Piedras Blancas

Avi climbed up the yellowed sandstone rock that had once been part of the headland bluff but now sat six feet in seawater during high tide and fronted by sand during low tide.  He stood completely naked because he’d always wanted to be naked on a beach in Big Sur or near Big Sur and the rock was there so he stripped off his jeans and sweatshirt and shoes and climbed until he reached the very top. From the top of the towering rock he looked toward Piedras Blancas lighthouse and the hidden winter home of the elephant seals we’d seen the day before that seemed fat and lazy but could move in unexpected ways and were actually quite fast.  Every year a tourist or two learned the hard way that poking the blubberous giants could get you crushed underneath an angry ton of lunging seal.

Who knows why men feel the need to get naked before the ocean and then sometimes in it or why Avi thought he wouldn’t get wet standing high above the ocean or why he thought no one back at the Piedras Blancas Motel could see him when all we needed to do was look out our windows at the lighthouse to the left and him to the right.  Maybe Avi knew and that was part of the thrill of it all but I didn’t think so because of the way he scanned the beach and the coast behind him and then crouched on top of the rock like he was surveilling the motel until he found himself safe from prying eyes.  He stood again after that and looked carefully over the edge of the front of rock and swayed a little before recoiling at a wave that rushed inward but only made it halfway up the rock and since it looked like a pretty big wave Avi relaxed a lot and scanned the entire Pacific Ocean from left to right before he made the sign of the cross and began to pray.  I thought there were other things I’d be doing on that rock but to each his own and I knew anyway that he was probably going to pray from the top of that rock before the entire western hemisphere of seawater, that’s just who he was,  but I guess the couple in the next room didn’t know because through the old wall that had been repapered so many times small bubbles had long since become large domes of trapped air I heard:  “Good Lord there’s a naked man on that rock over there!”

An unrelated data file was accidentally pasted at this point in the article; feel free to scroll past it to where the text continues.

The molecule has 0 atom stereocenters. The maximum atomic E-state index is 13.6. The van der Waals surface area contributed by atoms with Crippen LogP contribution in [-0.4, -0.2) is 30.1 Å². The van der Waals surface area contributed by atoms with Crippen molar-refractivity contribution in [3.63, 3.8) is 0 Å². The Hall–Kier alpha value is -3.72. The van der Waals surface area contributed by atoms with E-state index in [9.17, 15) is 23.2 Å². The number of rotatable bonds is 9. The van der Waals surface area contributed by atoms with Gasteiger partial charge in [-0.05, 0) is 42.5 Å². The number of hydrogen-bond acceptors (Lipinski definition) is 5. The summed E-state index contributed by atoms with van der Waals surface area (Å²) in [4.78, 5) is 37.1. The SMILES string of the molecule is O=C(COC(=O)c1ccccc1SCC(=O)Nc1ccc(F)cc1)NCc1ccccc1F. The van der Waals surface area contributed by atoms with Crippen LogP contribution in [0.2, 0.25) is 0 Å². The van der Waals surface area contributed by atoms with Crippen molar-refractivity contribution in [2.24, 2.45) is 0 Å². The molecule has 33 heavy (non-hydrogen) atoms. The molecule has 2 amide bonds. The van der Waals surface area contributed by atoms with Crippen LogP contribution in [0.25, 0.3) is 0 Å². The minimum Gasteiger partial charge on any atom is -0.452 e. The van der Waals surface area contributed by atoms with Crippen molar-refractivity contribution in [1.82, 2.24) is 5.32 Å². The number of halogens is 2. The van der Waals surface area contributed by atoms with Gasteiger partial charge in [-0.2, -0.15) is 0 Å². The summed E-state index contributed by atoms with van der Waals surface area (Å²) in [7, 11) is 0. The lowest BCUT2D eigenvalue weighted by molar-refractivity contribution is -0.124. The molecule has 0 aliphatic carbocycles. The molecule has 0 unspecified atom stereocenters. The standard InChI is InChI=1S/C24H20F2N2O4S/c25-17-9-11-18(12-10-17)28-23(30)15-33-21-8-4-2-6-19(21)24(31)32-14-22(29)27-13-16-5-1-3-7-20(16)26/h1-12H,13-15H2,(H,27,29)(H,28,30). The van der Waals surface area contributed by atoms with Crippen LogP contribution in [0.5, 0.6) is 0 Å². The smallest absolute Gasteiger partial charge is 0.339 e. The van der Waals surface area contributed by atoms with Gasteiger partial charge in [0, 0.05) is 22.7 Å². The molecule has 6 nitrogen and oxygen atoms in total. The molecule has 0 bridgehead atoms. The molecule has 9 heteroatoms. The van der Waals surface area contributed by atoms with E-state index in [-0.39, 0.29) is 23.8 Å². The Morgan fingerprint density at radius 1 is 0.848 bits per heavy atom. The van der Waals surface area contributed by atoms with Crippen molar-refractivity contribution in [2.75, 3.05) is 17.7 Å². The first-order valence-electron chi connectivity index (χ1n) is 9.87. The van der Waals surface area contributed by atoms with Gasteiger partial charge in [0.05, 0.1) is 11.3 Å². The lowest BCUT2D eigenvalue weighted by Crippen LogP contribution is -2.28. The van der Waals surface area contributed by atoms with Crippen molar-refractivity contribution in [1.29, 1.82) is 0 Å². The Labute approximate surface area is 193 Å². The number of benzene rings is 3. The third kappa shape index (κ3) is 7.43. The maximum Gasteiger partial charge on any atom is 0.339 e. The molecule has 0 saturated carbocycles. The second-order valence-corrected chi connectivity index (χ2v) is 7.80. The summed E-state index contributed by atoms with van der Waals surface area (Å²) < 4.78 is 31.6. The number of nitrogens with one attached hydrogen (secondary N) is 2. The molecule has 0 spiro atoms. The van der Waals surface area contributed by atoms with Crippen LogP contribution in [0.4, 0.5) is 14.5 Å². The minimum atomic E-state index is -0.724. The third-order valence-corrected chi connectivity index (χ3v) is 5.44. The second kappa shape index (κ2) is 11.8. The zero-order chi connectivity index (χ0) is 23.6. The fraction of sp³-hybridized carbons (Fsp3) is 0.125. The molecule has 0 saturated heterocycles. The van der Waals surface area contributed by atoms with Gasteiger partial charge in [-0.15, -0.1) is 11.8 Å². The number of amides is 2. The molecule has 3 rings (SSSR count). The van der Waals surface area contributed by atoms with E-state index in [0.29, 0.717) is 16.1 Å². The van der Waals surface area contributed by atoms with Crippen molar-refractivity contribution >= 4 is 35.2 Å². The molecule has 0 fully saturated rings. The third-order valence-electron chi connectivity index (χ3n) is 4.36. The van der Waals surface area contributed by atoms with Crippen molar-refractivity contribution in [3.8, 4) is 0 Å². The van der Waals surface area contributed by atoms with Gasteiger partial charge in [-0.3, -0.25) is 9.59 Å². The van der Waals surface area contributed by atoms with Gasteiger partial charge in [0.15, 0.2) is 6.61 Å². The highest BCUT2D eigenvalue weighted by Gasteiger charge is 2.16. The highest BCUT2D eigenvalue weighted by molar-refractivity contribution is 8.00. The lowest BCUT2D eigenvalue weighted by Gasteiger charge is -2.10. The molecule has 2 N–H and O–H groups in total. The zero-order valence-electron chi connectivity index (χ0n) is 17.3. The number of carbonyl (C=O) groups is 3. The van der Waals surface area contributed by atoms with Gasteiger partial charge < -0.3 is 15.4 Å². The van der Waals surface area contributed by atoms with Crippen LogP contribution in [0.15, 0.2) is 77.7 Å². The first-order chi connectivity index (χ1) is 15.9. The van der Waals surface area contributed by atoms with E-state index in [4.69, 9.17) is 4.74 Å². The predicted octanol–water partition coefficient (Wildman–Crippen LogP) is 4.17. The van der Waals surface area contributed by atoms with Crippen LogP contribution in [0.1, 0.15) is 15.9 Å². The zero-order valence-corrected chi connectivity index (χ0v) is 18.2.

The voice was female and older from Milwaukee or Fond du Lac but definitely Wisconsin and was loud and very moral at the same time.  Another lower more resigned voice told the woman to put down the binoculars and give the man the peace God intended when she said he was PRAY-ING in such a way that it sounded as if Avi was committing a high crime which I found hilarious because their lovemaking the night before was a high crime and had woken me up for almost seven minutes and then left me with thoughts.  The woman went on to say that she thought Avi was a CATHOLIC even though he didn’t look it because he’d MADE THE SIGN OF THE CROSS and that she thought the entire display was disgusting and perverted and very inappropriate and had half a mind to report it to the management.  The man repeated the word management with irony and I could almost see him sweep the shabby expanse of his motel room with his arm to prove his point.  She continued undaunted:  “I won’t be able to look out there without seeing him.  Him! He’s ruined this vista forever.”